Matt Damon and Russell Crowe have been accused of trying to bury an exposé about Harvey Weinstein’s sexual misconduct.
The Wrap founder Sharon Waxman revealed Sunday that she was working on a story about Weinstein’s history of sexual harassment for the New York Times 13 years ago when the actors called her up directly to get the story killed.
Back in 2004, Waxman says she got the greenlight to investigate long-rumored reports of Weinstein’s perversions.
Matt Damon and Russell Crowe have been accused of trying to bury an exposé about Harvey Weinstein’s sexual misconduct. Damon and Weinstein seen on the left in 1998. Crowe and Weinstein on the right
At the center of the story was a man who worked as the head of Miramax Italy, but who had no film experience. Miramax was founded by Weinstein and his brother Bob in 1979. They sold it to Disney in 1993, but continued to run the company until 2005.
Multiple sources told Waxman that Fabrizio Lombardo was actually put on the payroll to help procure women for Weinstein. He worked for Miramax for less than a year between 2003 and 2004, making $400,000 in that time.
The Wrap founder Sharon Waxman (pictued on October 3) says Damon and Crowe called her in 2004 to stop a negative story about Weinstein
Waxman also tracked down a woman in London who said she had been paid off after an unwanted sexual encounter with Weinstein.
Once Weinstein learned that the Times was working on a negative story, he started working aggressively to kill it.
As part of that process, Damon and Crowe called Waxman to vouch for Lombardo. Both appeared in Miramax films produced by Weinstein around that time – Damon in 2005’s The Brothers Grimm and Crowe in 2003’s Master and Commander. Damon, it could be said, owes his career to Weinstein, who financed Good Will Hunting – the 1997 movie Damon starred in and wrote with his childhood friend Ben Affleck. The film was critically acclaimed and won Damon and Affleck the Academy Award for best original screenplay. They were 27 and 25 years old at the time (Affleck was and remains the youngest person ever to win the award).
Waxman was told that Weinstein made a visit to the Times newsroom, where he visited with people ‘above my head’ to ‘make his displeasure known’.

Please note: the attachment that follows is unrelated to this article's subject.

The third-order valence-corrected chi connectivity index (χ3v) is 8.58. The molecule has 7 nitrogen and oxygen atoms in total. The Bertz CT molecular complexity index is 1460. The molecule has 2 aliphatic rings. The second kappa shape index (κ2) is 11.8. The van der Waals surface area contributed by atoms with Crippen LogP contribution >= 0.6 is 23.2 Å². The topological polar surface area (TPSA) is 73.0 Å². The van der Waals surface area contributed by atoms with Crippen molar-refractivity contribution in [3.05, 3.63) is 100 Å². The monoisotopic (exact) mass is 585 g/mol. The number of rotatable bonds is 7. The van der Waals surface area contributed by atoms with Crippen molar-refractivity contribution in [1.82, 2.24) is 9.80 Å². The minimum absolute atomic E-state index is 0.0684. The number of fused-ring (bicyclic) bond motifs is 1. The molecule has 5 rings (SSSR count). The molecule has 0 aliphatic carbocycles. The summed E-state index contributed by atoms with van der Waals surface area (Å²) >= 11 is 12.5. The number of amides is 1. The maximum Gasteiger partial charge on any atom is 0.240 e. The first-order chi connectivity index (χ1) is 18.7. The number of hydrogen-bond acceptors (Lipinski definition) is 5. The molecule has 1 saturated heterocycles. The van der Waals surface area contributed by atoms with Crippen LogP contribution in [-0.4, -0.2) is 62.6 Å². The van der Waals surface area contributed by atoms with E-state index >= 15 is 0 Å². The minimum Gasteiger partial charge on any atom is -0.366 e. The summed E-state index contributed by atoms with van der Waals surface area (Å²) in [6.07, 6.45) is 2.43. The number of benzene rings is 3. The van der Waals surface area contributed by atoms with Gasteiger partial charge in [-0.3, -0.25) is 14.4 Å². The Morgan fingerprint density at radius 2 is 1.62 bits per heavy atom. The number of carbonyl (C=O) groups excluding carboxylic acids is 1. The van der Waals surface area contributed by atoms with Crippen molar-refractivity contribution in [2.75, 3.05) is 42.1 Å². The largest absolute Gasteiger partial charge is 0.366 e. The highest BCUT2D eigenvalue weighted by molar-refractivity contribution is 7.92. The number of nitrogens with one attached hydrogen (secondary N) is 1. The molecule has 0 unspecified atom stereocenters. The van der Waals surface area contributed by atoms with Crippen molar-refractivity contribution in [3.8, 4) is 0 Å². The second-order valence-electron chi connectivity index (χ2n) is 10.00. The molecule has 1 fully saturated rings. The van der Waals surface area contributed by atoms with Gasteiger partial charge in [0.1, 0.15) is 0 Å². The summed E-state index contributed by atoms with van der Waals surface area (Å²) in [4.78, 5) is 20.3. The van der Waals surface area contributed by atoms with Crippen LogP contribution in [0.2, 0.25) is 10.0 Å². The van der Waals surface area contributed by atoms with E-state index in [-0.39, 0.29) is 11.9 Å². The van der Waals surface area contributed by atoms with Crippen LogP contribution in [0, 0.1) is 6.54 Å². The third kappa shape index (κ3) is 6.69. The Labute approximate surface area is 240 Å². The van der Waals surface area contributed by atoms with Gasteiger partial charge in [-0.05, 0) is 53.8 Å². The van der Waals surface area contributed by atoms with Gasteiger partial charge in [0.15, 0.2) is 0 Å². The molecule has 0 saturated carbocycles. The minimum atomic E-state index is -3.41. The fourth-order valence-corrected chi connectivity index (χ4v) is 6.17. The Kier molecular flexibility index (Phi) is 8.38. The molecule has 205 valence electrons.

In the end, her editors decided against publishing the accusations.
‘The story was stripped of any reference to sexual favors or coercion and buried on the inside of the Culture section, an obscure story about Miramax firing an Italian executive. Who cared?’ Waxman recalled.
The story centered on Fabrizio Lombardo, who was head of Miramax Italy for less than a year between 2003 and 2004. Multiple sources told Waxman that Lombardo was put on the payroll to procure women for Weinstein (the two pictured above in 2007)
Damon and Crowe called Waxman to vouch for Lombado. Damon, it can be argued, owes his career to Weinstein who financed 1997’s Good Will Hunting, which he starred in and wrote (left). At the time of the 2004 article, Crowe was filming Master and Commander for Miramax (right)
Waxman wrote the story about her failed attempt to out Weinstein in response to a ‘sanctimonious’ story written by the Times columnist Jim Rutenberg on Friday, praising his newspaper for taking down one of Holllywood’s most powerful men when so many other media outlets ignored the rumors.
‘Until now, no journalistic outfit had been able, or perhaps willing, to nail the details and hit publish,’ Rutenberg, the Times’ media columnist, wrote.
Waxman wanted to set the record straight: The Times may have been the ones to finally get Weinstein – but they knew about the allegations as early as 2004 and passed on the opportunity to report the truth.
‘The New Yo
rk Times was one of those enablers. So pardon me for having a deeply ambivalent response about the current heroism of the Times,’ she wrote.